Growing up, I was a lyric memorizer. I could listen to a song a few times and know all the words. I used to dance in my living room at three years old to Michael Jackson and old tapes of Ethiopian music. I always knew I wanted to be a singer, but I didn’t know what that meant or how you do that. I moved to San Francisco at 24 years old, and right away met an incredible group of visual artists and musicians who were creating art in a way that was meaningful and connected to the world around them. That community became my role model, my band, my audience. I started taking voice lessons, started Co-Directing San Francisco’s Red Poppy Art House, and I went from simply dreaming of the arts, to very suddenly being fully immersed in them. Things grew from there.
Many critics trace an East African music influence in your songs. Can we safely place the source of that influence to where you were born, in Ethiopia?
Absolutely. Ethiopian music is one of my deepest touchstones. The music itself is so powerful; it can stand shoulder to shoulder with any musical tradition in the world. There is such history, starting with St. Yared of Axum, such depth of communication through unique scales and melodies. Then the singers, the vocal tradition, the instruments like Krar and Masenqo, the modern mixings with Jazz, and beyond. I am a student of Ethiopian music and I listen to it every day.
Of your voice, some say you display a great sense of fragility, while others say it is a mixture of fragility and at the same time self control and vigor. In your own words, how do you describe your uniqueness?
Only a listener can tell me if I am unique, but I can tell you that I am always striving for a flexible voice, capable of communicating the ups and downs of life. For example, to express intensity, you dig deep and find a sound of vigor, to express sadness, longing or loss, perhaps you reach for a more fragile, tender sound. To express humor, perhaps a light tone is right, or something more like talking. I reach for range.
So far you have released five albums. Which album, in your own rating, has brought you closer to your fans?
Certainly ‘On A Day Like This’ was my breakout album. I think that was how many people discovered my music. But for me, ‘We Are Alive’ is the next step. It represents a real leap in terms of arrangement, vision, musical intention and more.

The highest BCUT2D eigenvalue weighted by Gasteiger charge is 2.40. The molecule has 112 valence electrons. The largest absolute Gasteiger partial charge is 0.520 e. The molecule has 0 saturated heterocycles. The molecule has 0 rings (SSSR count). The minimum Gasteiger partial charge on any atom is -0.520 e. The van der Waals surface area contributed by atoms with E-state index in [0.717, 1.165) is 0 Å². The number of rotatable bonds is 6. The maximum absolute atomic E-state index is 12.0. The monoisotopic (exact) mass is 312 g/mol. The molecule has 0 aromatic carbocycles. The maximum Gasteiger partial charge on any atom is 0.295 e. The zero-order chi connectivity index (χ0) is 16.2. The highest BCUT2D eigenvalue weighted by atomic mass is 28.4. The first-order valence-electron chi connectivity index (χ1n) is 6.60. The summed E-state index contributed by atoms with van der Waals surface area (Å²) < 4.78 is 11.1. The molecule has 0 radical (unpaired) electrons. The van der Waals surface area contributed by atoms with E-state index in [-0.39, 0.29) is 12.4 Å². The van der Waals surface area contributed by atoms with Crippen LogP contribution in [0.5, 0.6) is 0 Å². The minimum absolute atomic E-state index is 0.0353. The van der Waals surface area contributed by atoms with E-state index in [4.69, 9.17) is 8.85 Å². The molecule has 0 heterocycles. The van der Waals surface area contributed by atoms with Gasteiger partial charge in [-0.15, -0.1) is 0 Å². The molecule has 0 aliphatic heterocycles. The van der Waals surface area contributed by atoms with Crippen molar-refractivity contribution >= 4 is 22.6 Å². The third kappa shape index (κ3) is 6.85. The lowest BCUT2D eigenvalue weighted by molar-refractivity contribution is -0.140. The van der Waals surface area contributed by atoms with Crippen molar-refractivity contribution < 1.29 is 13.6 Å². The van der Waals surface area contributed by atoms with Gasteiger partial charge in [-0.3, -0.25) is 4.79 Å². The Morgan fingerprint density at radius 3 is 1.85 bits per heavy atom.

Tell me about your creation the ‘Arba Minch Collective’. How many Ethiopian artists in diaspora are coming together through the collective? And how did it influence your connection to your homeland, or even perhaps your unique style?
The collective began in February 2009 and it was a way for artists from the Ethiopian Diaspora to connect to each other and also stay connected to Ethiopian culture as it was growing and changing. We felt that our art was collectively dealing with similar themes of home, connection, longing, separation, and the need to return. In other words, we were a generation and wanted to name ourselves as such. We came to Ethiopia twice as a group, once in December of 2009 and once in May of 2011, both life-changing trips. We became connected to the new generation of movers and shakers in the culture world of Ethiopia, as well as some significant torchbearers of tradition and innovation-within-tradition. Every trip I made before that time was purely about family, which is a beautiful thing, and of course I see my family whenever I go to Ethiopia. But these collective trips were the major hallmarks of developing a relationships with musicians themselves, which of course has had a big influence on me. For example, folks like Munit and Jorga Mesfin, Henock Temesgen, Girum Mezmur, Abegaz Shiota and more. After the last trip, we decided that we were more like a network than a collective. We help each other in myriad ways, and there’s a lot of support there. But we also realized that new Diaspora artists were coming up every year, and as a network, we could much more easily continue to be there for each other and help each other grow.